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 Defence Reserve (1892) & Orderly Room (1895)

112 Main Street (Telstra Exchange) 


Prior to Federation in 1901, each of Australia's six colonial governments was responsible for the defence of its own colony. In metropolitan and rural areas across Queensland, permanent and part-time army officers and NCOs recruited and trained part-time volunteer militia.

In 1889, Lowood had sufficient numbers of part-time volunteers to form a squadron of 'F' Company, 1st Moreton Regiment (Ipswich), Queensland Defence Force (QDF). 

Brisbane Volunteer Rifle Corps 1889Brisbane Volunteer Rifle Corps 1889

By 1891 Lowood's part-time volunteer recruits had doubled to 56 and were re-formed as the newly created 'K' Company, 2nd Battalion, 1st Moreton Regiment, QDF, based in Lowood. 

Volunteers learned military skills, practiced drills, were provided with uniforms and rifles and participated in combined military exercises with units from other regions.

In July 1892 the Qld Government Gazette announced the creation of 'a reserve for Defence Purposes of 31 perches' (783m2) in Lowood.Captain J.F. Flewell-SmithCaptain J.F. Flewell-Smith

This southern portion of the Main Street railway precinct was gazetted for use by 'K' Company, although it had no facilities.

Lowood's first Commanding Officer was a local farmer and part-time officer, Captain John Francis Flewell-Smith (right).

 In 1894 the Government published a tender for the construction of an Orderly Room at the Defence Reserve.

Orderly Rooms were small administrative offices where volunteers could sign-on, receive uniforms, sit tests, prepare for drills, collect rifles and ammunition, and so on.

Lowood's Orderly Room was completed in February 1895. It's likely the timber came from Hancock's sawmill.

Lowood's Orderly Room was built in 1895Lowood's Orderly Room was built in 1895

{Eventually over 50 Orderly Rooms were built across the state. Lowood's is one of only three still standing in SEQ}. 

In 1897 Queensland's mounted infantry units were re-organised as companies of Queensland Mounted Infantry and Lowood joined 'B' Squadron with Gatton and Laidley.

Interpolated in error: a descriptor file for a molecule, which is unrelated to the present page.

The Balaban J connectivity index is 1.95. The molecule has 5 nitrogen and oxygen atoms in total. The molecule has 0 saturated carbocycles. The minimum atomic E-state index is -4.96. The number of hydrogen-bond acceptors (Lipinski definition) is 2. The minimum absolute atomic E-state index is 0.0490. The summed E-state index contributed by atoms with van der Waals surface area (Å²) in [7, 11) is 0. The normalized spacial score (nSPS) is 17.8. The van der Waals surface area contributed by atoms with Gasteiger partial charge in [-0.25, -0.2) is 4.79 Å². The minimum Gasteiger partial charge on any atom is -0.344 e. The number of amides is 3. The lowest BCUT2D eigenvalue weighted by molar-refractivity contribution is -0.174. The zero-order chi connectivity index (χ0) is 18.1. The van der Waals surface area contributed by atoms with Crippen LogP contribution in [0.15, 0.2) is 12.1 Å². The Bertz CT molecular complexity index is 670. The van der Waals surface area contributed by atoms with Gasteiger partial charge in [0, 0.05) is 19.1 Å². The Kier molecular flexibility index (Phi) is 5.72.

At the outbreak of the Boer War in South Africa in 1899, army contingents were raised by all six Australian colonies in support of Great Britain. From Federation in 1901, this continued under the Commonwealth government.

5th Qld Contingent in South Africa5th Qld Contingent in South Africa

Lowood's J.F. Flewell-Smith was promoted to Lieutenant-Colonel and appointed Commanding Officer of the 5th Contingent Queensland Imperial Bushmen (5QIB), comprising 22 officers, 479 other ranks, 450 horses and 51 cyclists. 

His brother Malcolm was already in South Africa with the 2nd Queensland Contingent and a second brother, Norman, followed in April 1901 with the 6th Contingent. All three were local farmers.


 Official World War One enlistment records identify 116 men from Lowood, Fernvale and nearby communities who volunteered for military service in 1914-1918. Some had been members of the part-time militia at Lowood, two had also fought in the Boer War, and many had been pupils at Lowood or Fernvale State Schools.

World War One recruitment posterWorld War One recruitment poster

Volunteers from this district fought at Gallipoli, in France, Belgium and the Middle East. Many were born in the district, while others from elsewhere were living or working locally when they enlisted. Sadly 20 locals did not return.

There are no public memorials in Lowood or Fernvale naming and honouring these previously forgotten World War One volunteers. 

For more details click on 'Tracing Our ANZACs'.

 Since July 2014, Lowood History Group has been in negotiations with Telstra and Somerset Regional Council to rescue and restore this rare colonial-era building to be used for the 

Lowood Local Military History Museum